Saturday, January 13, 2007

America's Rorschach.

In the most recent Mother Jones, Jack Hitt explores the way Hillary Clinton's womanhood--and her sexuality--are the central polarizing agents in her candidacy. She is the first legitimate female candidate for president. And also the woman who, in the most famous adultery scandal in our nation's history, stood by her man. The possibilities for reading into this duality of roles are endless, and easily colored by ideological bent. To the left, is she the fulfillment of the promise of the feminist movement, or the woman who"had a chance to take a stand for all the women who've been humiliated" but then didn't? To the right, is she the principled mother who put family first, or the "clawing shrew who will suffer any ignominy to attain power?" The upshot, as has been covered ad nauseam, is that Hillary has a lot of people who really like her, a lot who don't, and very few who are undecided. To win an election, she's going to have to flip some people who have already made up their minds. Hitt wonders, however, whether women--liberal, moderate, and even conservative--might not, in the privacy of the voting booth, cast their ballots in favor of Hillary just because her womanhood, and not her work, has taken on such a central role in her candidacy. As Katha Pollitt wrote recently about the grief Hillary has received, seemingly only because she is a woman: "I just might vote for her to give these pathetic misogynists what for, and so might the rest of my coven."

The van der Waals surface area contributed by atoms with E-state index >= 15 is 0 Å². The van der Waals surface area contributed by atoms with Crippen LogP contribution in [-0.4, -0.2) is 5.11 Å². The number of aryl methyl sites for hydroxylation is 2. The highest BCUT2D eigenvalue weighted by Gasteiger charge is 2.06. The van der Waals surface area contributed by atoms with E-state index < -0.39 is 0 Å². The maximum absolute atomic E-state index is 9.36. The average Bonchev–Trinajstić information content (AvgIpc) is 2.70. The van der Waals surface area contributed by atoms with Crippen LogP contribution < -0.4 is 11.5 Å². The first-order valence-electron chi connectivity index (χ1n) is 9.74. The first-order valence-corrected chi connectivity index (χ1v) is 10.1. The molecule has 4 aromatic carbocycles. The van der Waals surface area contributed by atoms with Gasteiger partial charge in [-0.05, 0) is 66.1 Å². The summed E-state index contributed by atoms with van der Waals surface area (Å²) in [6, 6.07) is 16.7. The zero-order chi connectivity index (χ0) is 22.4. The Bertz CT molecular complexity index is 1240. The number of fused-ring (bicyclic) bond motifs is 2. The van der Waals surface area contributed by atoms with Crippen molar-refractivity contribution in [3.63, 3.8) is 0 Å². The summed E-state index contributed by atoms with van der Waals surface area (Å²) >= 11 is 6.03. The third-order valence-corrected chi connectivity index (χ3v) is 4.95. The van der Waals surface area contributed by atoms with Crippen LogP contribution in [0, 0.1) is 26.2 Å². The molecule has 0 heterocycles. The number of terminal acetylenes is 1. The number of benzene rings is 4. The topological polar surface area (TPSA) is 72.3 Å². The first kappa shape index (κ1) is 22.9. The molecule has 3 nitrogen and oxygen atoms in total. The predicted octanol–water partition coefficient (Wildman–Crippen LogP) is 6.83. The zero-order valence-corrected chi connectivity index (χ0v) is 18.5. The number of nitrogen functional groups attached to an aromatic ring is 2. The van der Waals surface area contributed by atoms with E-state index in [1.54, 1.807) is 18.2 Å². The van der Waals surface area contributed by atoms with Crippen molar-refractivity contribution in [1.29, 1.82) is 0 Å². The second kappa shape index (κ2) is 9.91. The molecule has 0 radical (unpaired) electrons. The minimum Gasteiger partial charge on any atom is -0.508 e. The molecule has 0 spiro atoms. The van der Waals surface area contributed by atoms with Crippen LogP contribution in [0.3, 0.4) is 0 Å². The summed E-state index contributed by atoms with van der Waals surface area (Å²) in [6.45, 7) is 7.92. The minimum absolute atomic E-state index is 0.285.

(Speaking of the needless sexualizing of Senator Clinton, it seemed a bit of a pointless and crude inclusion for Hitt to guess at the cup size on the much-publicized sculpture of Clinton that played up the role of her gender in her public persona by depicting her wearing a skimpy bustier.)


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